Gaining some ground again


one day at a time
Just a note to say a huge thank you to all of you dear people on this forum.

I'm getting back to "me" again, and maybe I'll be just a little wiser and a little more able to withstand the fierce winds of addiction.

Five Al-Anon meetings later, since last Thursday, I can truly say that even though I sure didn't want to go on Thursday night, I KNEW that would help me, and it did. I really wanted to just stay in, huddle, isolate, and take care of my bloody and beaten heart. But I have learned what to do to help myself, even if I don't feel like doing it, and so I did it and it was the best thing I could have done.

My sleep was much better last night, and I have been more productive today. Not 100% back to par, but much better.

There is nothing new. I told difficult child Friday let's talk again on Thursday and so I haven't heard from him. I am glad he hasn't tried to contact me, and I have had thoughts of him but I have been able to let the thoughts go for most of the day today.

I sure did fall a long way down. I felt like I was free falling and I didn't know where the bottom was. The pain was horrendous.

No answers, just one step at a time forward. Thanks again for your love, care, warmth and concern. It is everything.


Well-Known Member

I have been following and so happy to see this post. It had to get better. It always does. You do the work, you keep on keeping on and it is paying off for you. You are precious (I get sick of that word, but if fits you) and we want to see you soar.


Well-Known Member
Welcome back, COM. I'm glad the meetings helped.

I think we kind of cycle with how we do this. We're ok, then we aren't, then we are, then we hit a dark hole, and eventually it gets better longer. And as we get better and less reactive, they come to us less when they are fueled with drama because t hey don't get what they need from us...a reaction, angst, a scapegoat for them who argues with them, and, of course, money, which is often the big issue. If we were "good" parents, by God, every penny we made would go to them for drugs (kind of twisted and exaggerated, of course, but often their relationship with us boils down to getting us to do what they MANDATE that we do or they won't talk to us. Or they SAY they won't talk to us until the next time they need money. Or, in some wonderful instances, they actually quit using drugs.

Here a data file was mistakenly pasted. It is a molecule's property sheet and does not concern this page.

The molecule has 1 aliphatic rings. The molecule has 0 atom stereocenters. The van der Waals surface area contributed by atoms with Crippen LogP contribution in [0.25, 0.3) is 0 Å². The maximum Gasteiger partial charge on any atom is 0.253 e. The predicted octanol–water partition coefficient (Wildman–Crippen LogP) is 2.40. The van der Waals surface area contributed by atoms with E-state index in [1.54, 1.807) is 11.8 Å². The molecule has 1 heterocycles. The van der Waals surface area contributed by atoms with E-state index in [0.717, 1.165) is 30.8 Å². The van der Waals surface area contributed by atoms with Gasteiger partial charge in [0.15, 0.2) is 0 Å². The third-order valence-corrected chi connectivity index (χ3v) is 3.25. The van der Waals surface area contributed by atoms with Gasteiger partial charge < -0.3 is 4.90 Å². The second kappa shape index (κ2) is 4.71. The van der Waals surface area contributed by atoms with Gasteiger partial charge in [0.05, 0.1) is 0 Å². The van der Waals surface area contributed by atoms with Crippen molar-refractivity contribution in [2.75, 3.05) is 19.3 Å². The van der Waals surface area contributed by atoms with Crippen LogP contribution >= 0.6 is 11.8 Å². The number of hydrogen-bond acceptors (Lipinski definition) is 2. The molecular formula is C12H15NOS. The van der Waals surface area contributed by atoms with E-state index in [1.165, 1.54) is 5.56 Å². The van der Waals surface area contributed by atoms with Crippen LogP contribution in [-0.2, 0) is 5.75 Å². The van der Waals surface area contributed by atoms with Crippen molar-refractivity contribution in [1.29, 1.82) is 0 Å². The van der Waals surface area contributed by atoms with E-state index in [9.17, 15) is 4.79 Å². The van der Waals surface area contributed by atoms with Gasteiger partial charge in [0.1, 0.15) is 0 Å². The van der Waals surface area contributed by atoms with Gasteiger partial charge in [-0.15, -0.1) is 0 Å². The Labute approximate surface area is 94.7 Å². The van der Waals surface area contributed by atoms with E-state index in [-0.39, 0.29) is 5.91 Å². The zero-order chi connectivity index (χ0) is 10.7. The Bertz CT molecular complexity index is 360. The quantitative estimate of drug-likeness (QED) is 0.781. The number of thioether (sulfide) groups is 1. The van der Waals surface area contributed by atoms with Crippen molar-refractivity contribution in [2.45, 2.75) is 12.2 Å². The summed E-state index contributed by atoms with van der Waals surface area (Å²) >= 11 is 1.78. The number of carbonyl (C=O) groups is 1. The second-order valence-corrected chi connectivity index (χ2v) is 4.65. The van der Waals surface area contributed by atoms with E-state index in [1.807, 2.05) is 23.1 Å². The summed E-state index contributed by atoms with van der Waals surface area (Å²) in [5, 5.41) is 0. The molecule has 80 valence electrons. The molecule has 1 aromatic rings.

I think it is more complicated with a person like 36 whose main problem is not drugs, but who has had problems with rules all of his life. It's part of his inborn personality. And he does overuse Xanax and he drinks every single day. Whether that means he's an alcoholic or not, I don't know. He also chews. It's a disgusting habit, but somebody dared him to try it, he did, and after one time, he claims he got addicted to it. I believe him. I also think he shows an addictive personality. He can't quit. He has a limited ability to tolerate discomfort, plus it is harder to quit than cigarettes and, from watching my husband quit smoking, I know how hard THAT is.

The bottom line is that you are back and we are glad and we are always here for you as you so kindly have been for us. It is ok to slip. These are our beloved children. Of course we are sad sometimes. And we all understand and love you mucho. Keep your chin up and remember we are walking beside you and so is your God. You are never alone when you fall.


Well-Known Member

I am so glad to hear you are back on your feet, even if wobbly. I never doubted that that would happen..

I have to say, in my own life, and in my conversations with my sister (who has a terribly disabled adult child) that in the darkest hours the burden of knowing that we can and will keep on is almost its own sister and I moan that we would LIKE to be the person who can give up, the person who can just REALLY collapse, let others pick up the pieces, take me away and let me pad around in laceless shoes for a while with support groups and safety checks.

In other words, to be a bit GFGish.

But we aren't those people.

you keep on keeping on

That is you. That is me. The key is we are learning how to do it with keep the suffering down. Thich Nhat Hahn says when we learn to suffer well we suffer less (although there will always be suffering). We are trying to learn to suffer well.

And as we get better and less reactive, they come to us less

This seems very very true and very important. Your son, Child, has been respecting your boundaries and hasn't called. I hope you are able to talk to him Thursday. My son, too, has dropped back...I got one call from him yestarday, and when I didn't answer (I was going to answer but missed it), he tried SO once, and that was that.

We have trained them to harass we are retraining them, and us, and in the process they are finding different resources...and we too, are finding new ways of identifying ourselves that don't include defining ourselves as their rescuers, available 24/7, never count the cost. We are finding new ways to define ourselves.

Thank you for letting us know you feel better today, in this moment. Cherish that, fix it in your mind. The strength of days like today help shorten the darkness of the harder days.

With hugs and affection



Active Member
So glad to hear you are feeling better! I go through the cycles too, especially when I'm not feeling well. Or when some well meaning (I hope so anyway) family member feels they have to remind me that not seeing my son is not normal.

And this week my allergies are acting out so I feel low energy and have to force myself to keep positive. I have a meeting tonight and I always feel better after that.
(((hugs an blessings)))


Active Member
so happy to hear you are doing well and thank you for the light at the end of the tunnel... guess there is still hope for me

sending hugs and positive energy